*I* could even be "done" with winter. As it happens, I haven't yet scheduled a trip to visit my sister (who, conveniently for my attention span for winter, lives in Tucson), so I'm not quite "done" yet.

Later, I can revisit the essay. If it's still as "done" as I can make it, then I can send it out.

One reason I haven't yet scheduled my sun-seeking trip is that I want to be sure that the time away is worth the return to a landscape that hasn't actually let go of winter. Even if all the snow melted tomorrow and we got nothing new, the weather can remain cold well into late April and early May. (I keep fleece jackets on hand for summer visitors, who are usually sure they don't need them but usually do.) Once I'm sure I'm ready to come back, I can feel better about going.

So, I'll set aside that essay, until I have fresh eyes and can see if it reads well. I can wrap my shoulders in sweaters and my hands around a mug of coffee, until I'm warm enough to put on even more layers and go out to enjoy the returning sunshine.

And while I'm warming up, I can even consider whether shortening the second section of that essay--or better yet, dropping that thread altogether--would help that essay become more nearly "done."
Tuesday, February 13, 2018

Questions, Questions, So Many Questions!

Next weekend (in ten days), as I've mentioned, I'll be participating in the "Ask an Author" event, sponsored by the Northwestern Ontario Writers Workshop.

As part of the lead-in to that event, I contributed a post to the NOWW blog, sharing a little about my background and writing history, what I'm working on, and how I feel about peanut butter on toast.

I invite you to go there and read this, and be sure to scope out all the other participants in the event, as well. There are many ways to "be a writer"--far more than the six we represent!--but we are all happy to share the pitfalls and rewards of the path we've taken to get here. 
Wednesday, February 7, 2018

Stories in Various Forms

I've mentioned before that one of my favourite podcasts is Scriptnotes. It is, as the subtitle says, a podcast about screenwriting and things that are interesting to screenwriters.

John August, a screenwriter and the originator of the podcast, is launching a new middle-grade book series soon, featuring a character named Arlo Finch.

He's also launching a podcast--limited-episode, apparently; the "mini-series" equivalent of podcasting--in advance of his book's launch. The new podcast is called Launch, and it's presented by Wondery. In it, he talks about his book and what he's learned in the past two years as he's entered a new realm of storytelling. He even got to see his book being printed, which is pretty cool.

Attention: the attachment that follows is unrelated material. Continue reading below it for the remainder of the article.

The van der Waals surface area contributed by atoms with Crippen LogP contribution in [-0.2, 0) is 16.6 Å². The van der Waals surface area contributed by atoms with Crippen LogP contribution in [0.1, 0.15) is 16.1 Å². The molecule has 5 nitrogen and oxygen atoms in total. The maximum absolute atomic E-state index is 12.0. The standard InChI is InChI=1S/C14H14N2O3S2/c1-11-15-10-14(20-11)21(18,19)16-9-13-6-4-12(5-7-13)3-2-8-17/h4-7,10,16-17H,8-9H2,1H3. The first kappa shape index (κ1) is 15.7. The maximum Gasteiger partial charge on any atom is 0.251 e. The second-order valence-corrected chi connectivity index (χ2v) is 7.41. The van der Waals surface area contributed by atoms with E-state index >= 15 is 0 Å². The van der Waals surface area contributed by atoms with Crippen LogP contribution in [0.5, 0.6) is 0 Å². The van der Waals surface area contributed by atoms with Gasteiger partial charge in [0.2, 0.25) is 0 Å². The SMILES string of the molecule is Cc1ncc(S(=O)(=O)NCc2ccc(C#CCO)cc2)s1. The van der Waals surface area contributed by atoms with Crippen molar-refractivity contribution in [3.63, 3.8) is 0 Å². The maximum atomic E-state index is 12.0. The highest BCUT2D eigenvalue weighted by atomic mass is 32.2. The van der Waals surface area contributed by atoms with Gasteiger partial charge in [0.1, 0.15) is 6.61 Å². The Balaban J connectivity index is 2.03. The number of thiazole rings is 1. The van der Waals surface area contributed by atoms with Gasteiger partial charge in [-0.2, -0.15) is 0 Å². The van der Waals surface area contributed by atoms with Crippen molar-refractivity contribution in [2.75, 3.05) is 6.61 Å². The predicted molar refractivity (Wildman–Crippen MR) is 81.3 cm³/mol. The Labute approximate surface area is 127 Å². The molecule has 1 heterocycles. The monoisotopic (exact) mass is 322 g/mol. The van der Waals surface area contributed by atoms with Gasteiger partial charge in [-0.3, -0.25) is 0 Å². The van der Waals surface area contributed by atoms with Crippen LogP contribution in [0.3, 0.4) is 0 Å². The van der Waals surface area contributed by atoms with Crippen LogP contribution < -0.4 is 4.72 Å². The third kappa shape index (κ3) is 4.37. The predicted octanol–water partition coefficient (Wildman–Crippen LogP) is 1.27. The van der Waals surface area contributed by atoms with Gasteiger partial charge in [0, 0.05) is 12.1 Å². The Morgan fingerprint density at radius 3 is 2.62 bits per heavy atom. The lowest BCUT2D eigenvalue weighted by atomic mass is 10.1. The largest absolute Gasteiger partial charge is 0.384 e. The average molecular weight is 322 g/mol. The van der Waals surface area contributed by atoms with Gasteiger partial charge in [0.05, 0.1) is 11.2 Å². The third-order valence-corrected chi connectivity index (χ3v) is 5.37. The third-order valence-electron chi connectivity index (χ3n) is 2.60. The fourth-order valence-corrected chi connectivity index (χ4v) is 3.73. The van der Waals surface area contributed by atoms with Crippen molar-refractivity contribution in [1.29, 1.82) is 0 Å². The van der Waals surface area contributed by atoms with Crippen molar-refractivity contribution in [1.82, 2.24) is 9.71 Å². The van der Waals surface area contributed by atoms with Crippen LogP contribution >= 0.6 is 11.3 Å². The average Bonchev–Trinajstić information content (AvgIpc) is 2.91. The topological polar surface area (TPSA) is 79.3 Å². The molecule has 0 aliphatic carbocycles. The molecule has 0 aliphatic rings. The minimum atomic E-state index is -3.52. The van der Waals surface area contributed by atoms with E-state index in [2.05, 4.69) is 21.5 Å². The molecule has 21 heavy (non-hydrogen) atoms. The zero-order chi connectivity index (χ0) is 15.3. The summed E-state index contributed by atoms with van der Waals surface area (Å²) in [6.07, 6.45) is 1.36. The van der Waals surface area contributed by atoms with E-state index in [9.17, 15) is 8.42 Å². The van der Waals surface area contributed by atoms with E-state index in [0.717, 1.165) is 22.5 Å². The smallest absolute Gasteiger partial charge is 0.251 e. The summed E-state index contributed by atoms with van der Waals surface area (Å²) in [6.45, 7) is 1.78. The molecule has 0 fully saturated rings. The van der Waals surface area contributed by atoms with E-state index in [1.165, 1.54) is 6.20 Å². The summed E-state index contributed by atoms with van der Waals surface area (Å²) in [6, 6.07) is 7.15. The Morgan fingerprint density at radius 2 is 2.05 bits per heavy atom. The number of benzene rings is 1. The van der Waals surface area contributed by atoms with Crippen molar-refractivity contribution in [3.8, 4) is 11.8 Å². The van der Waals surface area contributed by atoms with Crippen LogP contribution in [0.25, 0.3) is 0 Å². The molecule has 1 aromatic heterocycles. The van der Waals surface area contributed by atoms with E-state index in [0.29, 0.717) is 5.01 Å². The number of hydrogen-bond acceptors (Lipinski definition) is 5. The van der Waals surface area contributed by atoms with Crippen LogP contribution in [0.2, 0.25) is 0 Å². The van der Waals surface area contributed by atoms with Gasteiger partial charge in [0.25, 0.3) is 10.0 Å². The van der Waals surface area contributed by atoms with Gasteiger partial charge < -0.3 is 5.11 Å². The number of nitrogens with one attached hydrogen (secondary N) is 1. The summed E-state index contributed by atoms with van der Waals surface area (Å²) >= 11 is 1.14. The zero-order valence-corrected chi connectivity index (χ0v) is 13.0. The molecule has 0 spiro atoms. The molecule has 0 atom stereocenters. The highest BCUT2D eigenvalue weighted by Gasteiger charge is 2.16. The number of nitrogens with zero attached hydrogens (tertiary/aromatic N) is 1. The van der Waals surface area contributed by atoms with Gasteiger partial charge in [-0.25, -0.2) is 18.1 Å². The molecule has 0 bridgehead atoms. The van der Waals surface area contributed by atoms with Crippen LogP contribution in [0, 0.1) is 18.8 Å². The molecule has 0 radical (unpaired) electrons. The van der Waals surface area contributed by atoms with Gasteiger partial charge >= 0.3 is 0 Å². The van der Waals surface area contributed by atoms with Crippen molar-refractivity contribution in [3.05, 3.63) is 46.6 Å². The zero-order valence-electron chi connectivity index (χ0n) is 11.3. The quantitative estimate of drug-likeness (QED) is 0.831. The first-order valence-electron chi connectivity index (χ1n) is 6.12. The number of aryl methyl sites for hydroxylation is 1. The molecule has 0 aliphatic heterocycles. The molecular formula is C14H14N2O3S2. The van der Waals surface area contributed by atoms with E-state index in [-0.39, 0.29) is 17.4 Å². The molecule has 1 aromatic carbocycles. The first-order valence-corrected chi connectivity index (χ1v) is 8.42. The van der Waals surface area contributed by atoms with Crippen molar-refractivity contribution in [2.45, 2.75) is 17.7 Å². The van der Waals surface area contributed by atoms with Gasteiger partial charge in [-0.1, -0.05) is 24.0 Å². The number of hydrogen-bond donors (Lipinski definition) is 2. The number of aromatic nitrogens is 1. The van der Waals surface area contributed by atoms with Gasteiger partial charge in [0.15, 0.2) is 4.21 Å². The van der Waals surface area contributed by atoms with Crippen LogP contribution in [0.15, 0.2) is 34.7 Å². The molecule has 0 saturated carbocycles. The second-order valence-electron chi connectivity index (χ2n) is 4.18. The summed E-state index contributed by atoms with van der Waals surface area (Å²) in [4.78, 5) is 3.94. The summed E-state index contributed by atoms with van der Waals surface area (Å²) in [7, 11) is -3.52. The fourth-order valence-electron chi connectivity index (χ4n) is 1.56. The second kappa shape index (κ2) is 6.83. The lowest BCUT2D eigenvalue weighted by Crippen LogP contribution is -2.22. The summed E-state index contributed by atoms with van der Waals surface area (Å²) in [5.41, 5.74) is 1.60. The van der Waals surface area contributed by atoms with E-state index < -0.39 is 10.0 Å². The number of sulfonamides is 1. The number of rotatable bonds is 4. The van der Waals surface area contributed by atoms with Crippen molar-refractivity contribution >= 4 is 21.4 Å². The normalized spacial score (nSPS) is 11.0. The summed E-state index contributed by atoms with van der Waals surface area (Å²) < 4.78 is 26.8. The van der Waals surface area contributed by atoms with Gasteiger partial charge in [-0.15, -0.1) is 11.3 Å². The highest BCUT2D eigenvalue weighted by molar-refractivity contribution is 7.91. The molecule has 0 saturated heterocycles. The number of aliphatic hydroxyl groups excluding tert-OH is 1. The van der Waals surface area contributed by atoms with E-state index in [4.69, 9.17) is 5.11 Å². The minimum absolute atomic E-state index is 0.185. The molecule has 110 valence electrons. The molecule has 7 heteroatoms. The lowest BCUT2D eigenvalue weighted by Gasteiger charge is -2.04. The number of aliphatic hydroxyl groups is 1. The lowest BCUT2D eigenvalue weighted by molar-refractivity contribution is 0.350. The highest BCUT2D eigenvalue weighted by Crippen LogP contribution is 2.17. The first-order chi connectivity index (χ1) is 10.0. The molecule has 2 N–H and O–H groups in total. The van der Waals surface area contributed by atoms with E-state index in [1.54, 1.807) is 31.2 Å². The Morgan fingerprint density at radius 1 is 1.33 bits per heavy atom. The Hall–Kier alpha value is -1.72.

I've listened to several episodes, not all (yet). However, what I've heard so far is a great basic resource for answers to some of those questions. I recommend listening.

And if you're interested in lots of "how to" answers about screenwriting, storytelling, taking criticism, procrastinating, and the general creative process, dig around on the Scriptnotes site. It holds a lot of answers.
Wednesday, January 31, 2018

Ask!

Here's a neat event: it's Ask an Author!

Similar to the Human Library, this event lets you sign up to ask writers about whatever you want to ask about.


It's an honour to appear with these writers--I'd like to sign up for 20-minute chats myself! So mark your calendars for February 24, in the afternoon. You can sign up in advance, but half of the slots will be held for people who appear at the door.

Thanks very much to NOWW and the Thunder Bay Public Library for organizing this event and for supporting writers in general.
Wednesday, January 24, 2018

That Was a Thing That Was

I mentioned a couple of weeks ago that I was going to read at an event sponsored by NOWW, the Northwestern Ontario Writers Workshop.

And I did!

I always enjoy reading, once I'm there and standing up. (It really does help to practice ahead of time, so that I know what's coming when I turn the page.)

I also enjoy reading at events that occur anywhere from one to three months from now, when the event itself is in some comfortably far-off future, at which time I might finally be that confident person I dream of becoming. (And have the definitive confident-writer purse. For some reason, owning the perfect tote/purse/bag is elusive. Maybe I have a Mary Poppins complex.)

However. I don't always enjoy reading "tonight" or even "day after tomorrow."

As usual, the experience was really fun. I so appreciated the attention and respect of the people who showed up. And it was great to hear others share their work as well.